“Atlanta,” a show well worth your time, has been a long-time promise for the fans of Donald Glover, who plays protagonist Earnest “Earn” Marks. A TV show/passion project dedicated to the city in which “30 Rock” alum Glover grew up felt like something too good to be true: a work that would remain at the fringes of things to come, but would never get fully realized.
Now that I’m well into the second season, I’m very happy to say that “Atlanta” doesn’t just fulfill this promise, but almost completely realizes this dream. A year from the release of the original season, I wouldn’t hesitate in the slightest to say that “Atlanta” is one of the most refreshing TV shows I’ve seen. I don’t want to spend too much time telling you why this show is so funny because you should really let the show speak for itself instead of getting the watered-down (and ultimately inaccurate) version from yours truly.
So I’ll tell you this: What this show nails is pacing. From the speed of dialogue to the pace of an episode, everything in this show runs seamlessly. The last episode of season one, “The Jacket,” is a testament to this: The episode runs through chicken sandwiches, strip clubs and blunt-eating in a way that mirrors the protagonist’s slow crawl in his search for the missing jacket.
One moment Earn is using Snapchat to follow the events of a drunken night, and the next he’s engaging in one of the funniest stoned conversations ever depicted on screen. But nothing ever feels rushed or too slow. Everything takes place in the manner that it should: There’s a flow to the way events play out that feels both relatable and perfect for the needs of the plot.
Another thing this show nails is its effortless and excellent use of the imagination. From unexpected whiteface to fake Yoo-hoo commercials, “Atlanta” has always been one of those shows where I am completely at the whim of the writers, and I am always surprised and satisfied with the path each episode takes.
However, I don’t think this creativity necessarily justifies the label of surrealism that gets attached to this show—a label I shall elaborate on later in the article. Furthermore, this show is creative, but it isn’t necessarily unique. If you’ve seen “30 Rock,” “Chappelle’s Show,” or even Adult Swim classics such as “Aqua Teen Hunger Force,” you’ve seen the type of comedy that “Atlanta” excels at. If this show is surreal, it’s about as surreal as a sketch from Chappelle or an episode of late-night television.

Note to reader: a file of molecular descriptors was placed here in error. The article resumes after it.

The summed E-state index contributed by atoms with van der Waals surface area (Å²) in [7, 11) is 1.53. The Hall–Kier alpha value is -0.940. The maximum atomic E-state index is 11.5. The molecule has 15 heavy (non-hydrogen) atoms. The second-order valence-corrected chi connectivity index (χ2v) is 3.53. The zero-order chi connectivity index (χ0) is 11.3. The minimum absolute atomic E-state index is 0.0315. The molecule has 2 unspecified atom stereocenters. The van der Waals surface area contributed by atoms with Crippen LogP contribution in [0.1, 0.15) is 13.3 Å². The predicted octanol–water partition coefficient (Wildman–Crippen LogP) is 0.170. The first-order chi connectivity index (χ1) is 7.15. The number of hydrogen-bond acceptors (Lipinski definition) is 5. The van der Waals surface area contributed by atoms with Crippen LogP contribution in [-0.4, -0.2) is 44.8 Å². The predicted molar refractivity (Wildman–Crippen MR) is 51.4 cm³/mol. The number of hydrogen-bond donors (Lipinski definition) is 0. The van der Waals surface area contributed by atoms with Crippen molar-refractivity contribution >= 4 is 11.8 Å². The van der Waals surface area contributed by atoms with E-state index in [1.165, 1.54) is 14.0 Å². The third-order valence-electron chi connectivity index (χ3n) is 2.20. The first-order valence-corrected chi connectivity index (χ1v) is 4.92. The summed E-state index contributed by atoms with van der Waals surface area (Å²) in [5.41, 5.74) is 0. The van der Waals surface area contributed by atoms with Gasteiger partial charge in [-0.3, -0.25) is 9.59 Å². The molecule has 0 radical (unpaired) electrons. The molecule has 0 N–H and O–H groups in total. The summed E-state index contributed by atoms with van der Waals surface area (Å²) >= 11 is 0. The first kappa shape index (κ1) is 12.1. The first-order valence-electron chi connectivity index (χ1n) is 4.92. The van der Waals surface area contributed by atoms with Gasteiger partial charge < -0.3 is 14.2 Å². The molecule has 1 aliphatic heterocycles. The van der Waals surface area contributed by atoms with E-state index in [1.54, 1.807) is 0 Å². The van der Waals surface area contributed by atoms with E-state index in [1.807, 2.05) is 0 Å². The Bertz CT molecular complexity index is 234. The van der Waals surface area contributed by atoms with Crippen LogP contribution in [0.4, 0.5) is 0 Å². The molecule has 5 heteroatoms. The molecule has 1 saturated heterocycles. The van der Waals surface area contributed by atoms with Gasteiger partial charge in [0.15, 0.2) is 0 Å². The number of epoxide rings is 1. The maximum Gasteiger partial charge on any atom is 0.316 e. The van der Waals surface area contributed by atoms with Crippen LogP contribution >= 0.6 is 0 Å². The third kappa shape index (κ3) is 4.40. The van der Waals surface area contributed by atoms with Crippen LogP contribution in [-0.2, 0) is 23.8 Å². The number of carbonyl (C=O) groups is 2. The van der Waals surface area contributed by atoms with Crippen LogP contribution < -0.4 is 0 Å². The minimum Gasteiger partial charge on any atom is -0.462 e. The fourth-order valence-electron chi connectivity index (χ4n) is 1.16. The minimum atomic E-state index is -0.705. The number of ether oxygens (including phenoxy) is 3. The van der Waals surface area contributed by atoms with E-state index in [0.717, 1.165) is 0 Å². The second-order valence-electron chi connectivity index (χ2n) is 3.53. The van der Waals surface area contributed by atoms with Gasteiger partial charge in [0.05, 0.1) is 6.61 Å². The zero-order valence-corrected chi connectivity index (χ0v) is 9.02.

And this is where my biggest issue lies with the show thus far: “Atlanta,” to me, is next-in-line to enter the scene of popular Black television that interacts significantly with a white audience. In order for this show to get the recognition it deserves, this particular audience must seriously consider their white gaze while watching the show.
With its depiction of race relations—particularly of white appropriation of Black culture—this show directly addresses white audiences, and it’s extremely pertinent that these audiences recognize the magnitude of the matters being posed towards them. Currently, there’s a weird silence surrounding the real issues, wherein random labels like “surreal” get slapped on to mask the lack of critical engagement that white audiences have with the show. Coming solely from the first season, this might not seem like a big deal, as appropriation was only the topic of a couple episodes, but the second season has thankfully amplified the social commentary provided by the show.
I’ve never seen any artistic piece trace the appropriation of hip-hop better than the second episode of the second season of “Atlanta.” In the first season, we saw the character Paper Boi rise to some acclaim, and witnessed how this fame impacted him as he tried to place himself in his community.
This season, we are seeing Paper Boi rise in fame, as he begins to receive recognition from Atlanta as a whole. With this rise comes a white audience depicted within the show, from minivan moms to “woke” pot dealers who are comically unaware of how to interact with Paper Boi’s music—i.e. with Black art unintended for a white gaze.
Yet these are not the moments of mirth that are talked about in the context of this show. It’s always the fake commercials from last season’s episode “B.A.N.” I am yet to come across a white fan of the show who has raved about the fantastic discomfort of the “Juneteenth” episode before resorting to praising Darius for being such a funny stoner.
Name-dropping Chapelle earlier was not an ignorant blunder on my part. One of the main reasons Chappelle quit television was that white audiences removed his commentary from his comedy; the popular quote from the man goes along the lines that people weren’t laughing with Chappelle and his show; they were laughing at him.
I can’t help but see this same process happening here with Glover and his artistic creation that is “Atlanta.” I love this show to death, but every time I’ve talked about it with those currently watching it, there’s always something missing. For me, I see this missing piece as a lack of critical engagement from white audience members.